The Sad Truth About Careers, Loans, Financial Literacy and Recessions

By Dan Kadlec

May 16, 2017

A decade after the housing bust we are staring at a similar bubble in student loans. When this new debt bubble bursts the fallout, again, will be severe. But even now the weight of those loans is suppressing home buying, personal saving and investment.

Would massive student loan defaults stir up another financial crisis? Yes, but it would feel different. Banks and institutional investors don’t broadly hold student debt. So the ripple effect would be muted.

But that probably means the impact would be felt longer. Millions of individuals saddled with debts they can’t pay or discharge in bankruptcy court might choke an already slow economy for decades to come.

Financial education was supposed to stop this kind of thing. In the years immediately following the mortgage-fueled financial crisis, countries around the world rushed to adopt national strategies for financial literacy. The U.S. already had one of those—but quickly dusted it off for revision.

At the state level, treasurers began pushing for financial education in schools and employers began beefing up financial wellness programs at work. The impetus for all this activity was the Great Recession and the belief that we might avoid a repeat if individuals were smarter about things like credit and investing.

Yet, in a blink, here we are again–watching the bubble inflate. Student debt has reached $1.4 trillion. Rapper Dee-1 managed to pay Sallie Mae Back. But countless others have not. A big chunk of that mountain of debt will never be repaid. A big chunk of that debt went to sub-prime borrowers that didn’t understand what they were signing.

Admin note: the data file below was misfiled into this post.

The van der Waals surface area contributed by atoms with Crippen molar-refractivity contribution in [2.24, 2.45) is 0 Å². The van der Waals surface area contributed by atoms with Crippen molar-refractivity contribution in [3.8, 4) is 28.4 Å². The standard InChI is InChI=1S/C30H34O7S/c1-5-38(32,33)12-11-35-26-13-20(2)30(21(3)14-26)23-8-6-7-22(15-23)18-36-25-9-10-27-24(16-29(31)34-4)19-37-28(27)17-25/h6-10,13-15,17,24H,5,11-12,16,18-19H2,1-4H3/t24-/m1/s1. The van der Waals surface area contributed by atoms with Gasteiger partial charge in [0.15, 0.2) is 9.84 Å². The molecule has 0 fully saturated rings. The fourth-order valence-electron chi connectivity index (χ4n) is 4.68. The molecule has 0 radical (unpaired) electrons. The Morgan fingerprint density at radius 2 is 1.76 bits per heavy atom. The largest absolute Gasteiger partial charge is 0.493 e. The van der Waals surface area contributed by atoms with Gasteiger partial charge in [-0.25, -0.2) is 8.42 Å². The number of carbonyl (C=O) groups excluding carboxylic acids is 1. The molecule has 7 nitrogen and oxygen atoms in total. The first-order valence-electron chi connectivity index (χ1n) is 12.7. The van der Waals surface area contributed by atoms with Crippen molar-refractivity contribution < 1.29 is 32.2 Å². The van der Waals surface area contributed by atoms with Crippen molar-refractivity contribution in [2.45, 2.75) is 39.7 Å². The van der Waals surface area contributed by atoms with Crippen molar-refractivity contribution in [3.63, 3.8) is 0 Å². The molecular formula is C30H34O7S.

Like banks issuing mortgages with little regard for suitability a decade ago, Sallie Mae issued students loans all but designed to fail. That is the central allegation in government lawsuits against Navient, the student loan giant spun off from Sallie Mae in 2014.

Has financial education failed? No. It has barely been tried. That’s the tragedy. Despite all the talk and good intentions, young people still are not being exposed to money management instruction on a broad scale.

Last month, The New York Times featured a handful of young adults handcuffed to their student loans. One owes $150,000 for a photography degree and now waits on tables because that profession doesn’t pay enough. Another owes $83,000 for a degree in maritime history. Her seasonal tourism gigs pay more than anything she could find in that field. Some of her loans went straight into default.

Do you think these young people would have signed up for those loans if they had an inkling of what they were taking on? Do you think a course in high school that addressed college loans might have led them to reconsider—either their loans, or their career choice?

If you bunch enough of these poor decisions together you are bound to get another financial crisis, which is exactly what financial education is supposed to prevent. In March, business services giant PwC broadened its financial literacy commitment to include discussion and analysis of 21st Century jobs—and steer students to the kind of degree that will pay enough to make college debt a wise investment.

That’s a step forward. For many it’s already too late. But the pipeline of wide-eyed borrowers never stops. We still have time to help the next class.

More on the financial literacy movement:

This rapper drives a ’98 Honda

Financial Education Battle Reaches a Boil in Quebec

Budget in Shambles, New Mexico Opts Out of Financial Education

Will Ohio Backtrack on Financial Literacy Effort?

Teacher Pushback in Canada

Waiting for the cavalry

 

Posted in Policy & Government on May, 2017